Could The Wheel of Time Win a Hugo Award?

Hail, people of! Leigh Butler here, of The Wheel of Time Reread. Today, in addition to a Reread, I bring you some interestingly weird news (at least I think so), and an even more interesting (I hope) request.

It will BLOW YOUR MIND, y’all. Or, well, it will at least severely ruffle your bangs. You will need a comb, I’m not kidding.

…And, yeah. Anyway, to find out what the heck I’m blathering about, click the jump!

So as you know, Bob, it is a new year, and that means two things: (a) screwing up every time you have to write the date on anything, and (b) awards season. For the SF/F community no less than any other, as today opens the nominations for the Hugo Awards.

Which is a thing I bet most of y’all have heard tell about at one point or another, but in case you are new, and/or have been living in an SF/F-deprived alternate universe for a while and only just gotten back, that link explains it pretty well. Basically, the Hugos are the Oscars of the SF/F community, and to be awarded one is… well, it’s the shiznit, not to put too fine a point on it.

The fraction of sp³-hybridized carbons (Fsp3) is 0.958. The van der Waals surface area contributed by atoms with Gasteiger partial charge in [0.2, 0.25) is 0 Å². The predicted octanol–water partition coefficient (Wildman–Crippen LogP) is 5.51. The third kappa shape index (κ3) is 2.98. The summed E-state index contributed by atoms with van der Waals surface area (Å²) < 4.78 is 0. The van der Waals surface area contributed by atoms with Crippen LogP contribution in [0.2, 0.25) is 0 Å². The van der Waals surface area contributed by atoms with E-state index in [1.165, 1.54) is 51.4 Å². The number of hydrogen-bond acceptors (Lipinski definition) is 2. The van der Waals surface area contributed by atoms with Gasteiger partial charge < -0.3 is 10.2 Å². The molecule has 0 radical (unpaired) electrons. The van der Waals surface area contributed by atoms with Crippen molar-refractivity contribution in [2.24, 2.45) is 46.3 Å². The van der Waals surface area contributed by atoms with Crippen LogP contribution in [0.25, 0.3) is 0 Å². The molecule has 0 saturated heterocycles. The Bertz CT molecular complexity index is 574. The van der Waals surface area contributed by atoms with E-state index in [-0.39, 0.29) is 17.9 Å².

As a Wheel of Time-adjacent person, this would obviously have been relevant to my interests in any case, as the final novel in the series, A Memory of Light, was published in 2013 and is therefore eligible to be nominated for Best Novel. HOWEVER, I was recently contacted by Jennifer Liang, Chair of JordanCon and WOT fan extraordinaire, with a proposal that was far more interesting, and so now I put it to you for your consideration.

Jennifer herself lays it out very cogently in her post on Dragonmount, which I encourage you to read, but for those with an allergy to clicking links, I will quote the heart of her proposal for you here:

In re-reading the WSFS Constitution recently, I saw this clause in the Hugo eligibility rules:

3.2.6: Works appearing in a series are eligible as individual works, but the series as a whole is not eligible. However, a work appearing in a number of parts shall be eligible for the year of the final part.